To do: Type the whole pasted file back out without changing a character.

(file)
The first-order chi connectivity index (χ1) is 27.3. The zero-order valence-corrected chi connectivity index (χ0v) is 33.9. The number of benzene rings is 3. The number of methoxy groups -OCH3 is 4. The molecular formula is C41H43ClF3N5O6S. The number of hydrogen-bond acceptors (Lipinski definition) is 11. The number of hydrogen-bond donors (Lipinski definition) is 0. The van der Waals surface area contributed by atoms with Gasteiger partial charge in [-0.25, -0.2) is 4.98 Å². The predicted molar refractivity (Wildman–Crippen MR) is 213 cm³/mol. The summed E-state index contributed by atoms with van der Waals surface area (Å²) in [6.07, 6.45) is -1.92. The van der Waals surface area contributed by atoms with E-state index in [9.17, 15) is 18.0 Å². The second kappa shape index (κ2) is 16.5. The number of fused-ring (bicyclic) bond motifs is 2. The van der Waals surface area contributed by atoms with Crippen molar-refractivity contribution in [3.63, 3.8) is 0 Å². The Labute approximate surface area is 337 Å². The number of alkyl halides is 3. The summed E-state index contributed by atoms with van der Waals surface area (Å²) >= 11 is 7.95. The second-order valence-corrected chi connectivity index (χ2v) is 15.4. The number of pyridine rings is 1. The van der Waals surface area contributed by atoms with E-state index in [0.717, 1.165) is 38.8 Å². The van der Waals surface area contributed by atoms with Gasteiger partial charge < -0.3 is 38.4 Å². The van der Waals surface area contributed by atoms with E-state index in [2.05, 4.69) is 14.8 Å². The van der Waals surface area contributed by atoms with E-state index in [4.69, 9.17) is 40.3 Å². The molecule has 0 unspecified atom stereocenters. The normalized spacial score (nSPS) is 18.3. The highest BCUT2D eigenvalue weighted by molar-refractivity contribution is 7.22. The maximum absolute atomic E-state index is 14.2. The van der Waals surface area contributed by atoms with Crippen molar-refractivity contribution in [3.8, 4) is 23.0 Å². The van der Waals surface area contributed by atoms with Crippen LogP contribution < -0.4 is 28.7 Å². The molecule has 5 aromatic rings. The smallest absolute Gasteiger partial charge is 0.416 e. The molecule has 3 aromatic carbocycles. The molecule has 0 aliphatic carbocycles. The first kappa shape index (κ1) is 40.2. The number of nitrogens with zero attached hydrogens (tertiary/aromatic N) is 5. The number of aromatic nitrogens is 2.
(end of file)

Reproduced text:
The first-order chi connectivity index (χ1) is 27.3. The zero-order valence-corrected chi connectivity index (χ0v) is 33.9. The number of benzene rings is 3. The number of methoxy groups -OCH3 is 4. The molecular formula is C41H43ClF3N5O6S. The number of hydrogen-bond acceptors (Lipinski definition) is 11. The number of hydrogen-bond donors (Lipinski definition) is 0. The van der Waals surface area contributed by atoms with Gasteiger partial charge in [-0.25, -0.2) is 4.98 Å². The predicted molar refractivity (Wildman–Crippen MR) is 213 cm³/mol. The summed E-state index contributed by atoms with van der Waals surface area (Å²) in [6.07, 6.45) is -1.92. The van der Waals surface area contributed by atoms with E-state index in [9.17, 15) is 18.0 Å². The second kappa shape index (κ2) is 16.5. The number of fused-ring (bicyclic) bond motifs is 2. The van der Waals surface area contributed by atoms with Crippen molar-refractivity contribution in [3.63, 3.8) is 0 Å². The Labute approximate surface area is 337 Å². The number of alkyl halides is 3. The summed E-state index contributed by atoms with van der Waals surface area (Å²) >= 11 is 7.95. The second-order valence-corrected chi connectivity index (χ2v) is 15.4. The number of pyridine rings is 1. The van der Waals surface area contributed by atoms with E-state index in [0.717, 1.165) is 38.8 Å². The van der Waals surface area contributed by atoms with Gasteiger partial charge < -0.3 is 38.4 Å². The van der Waals surface area contributed by atoms with E-state index in [2.05, 4.69) is 14.8 Å². The van der Waals surface area contributed by atoms with E-state index in [4.69, 9.17) is 40.3 Å². The molecule has 0 unspecified atom stereocenters. The normalized spacial score (nSPS) is 18.3. The highest BCUT2D eigenvalue weighted by molar-refractivity contribution is 7.22. The maximum absolute atomic E-state index is 14.2. The van der Waals surface area contributed by atoms with Crippen molar-refractivity contribution in [3.8, 4) is 23.0 Å². The van der Waals surface area contributed by atoms with Crippen LogP contribution < -0.4 is 28.7 Å². The molecule has 5 aromatic rings. The smallest absolute Gasteiger partial charge is 0.416 e. The molecule has 3 aromatic carbocycles. The molecule has 0 aliphatic carbocycles. The first kappa shape index (κ1) is 40.2. The number of nitrogens with zero attached hydrogens (tertiary/aromatic N) is 5. The number of aromatic nitrogens is 2.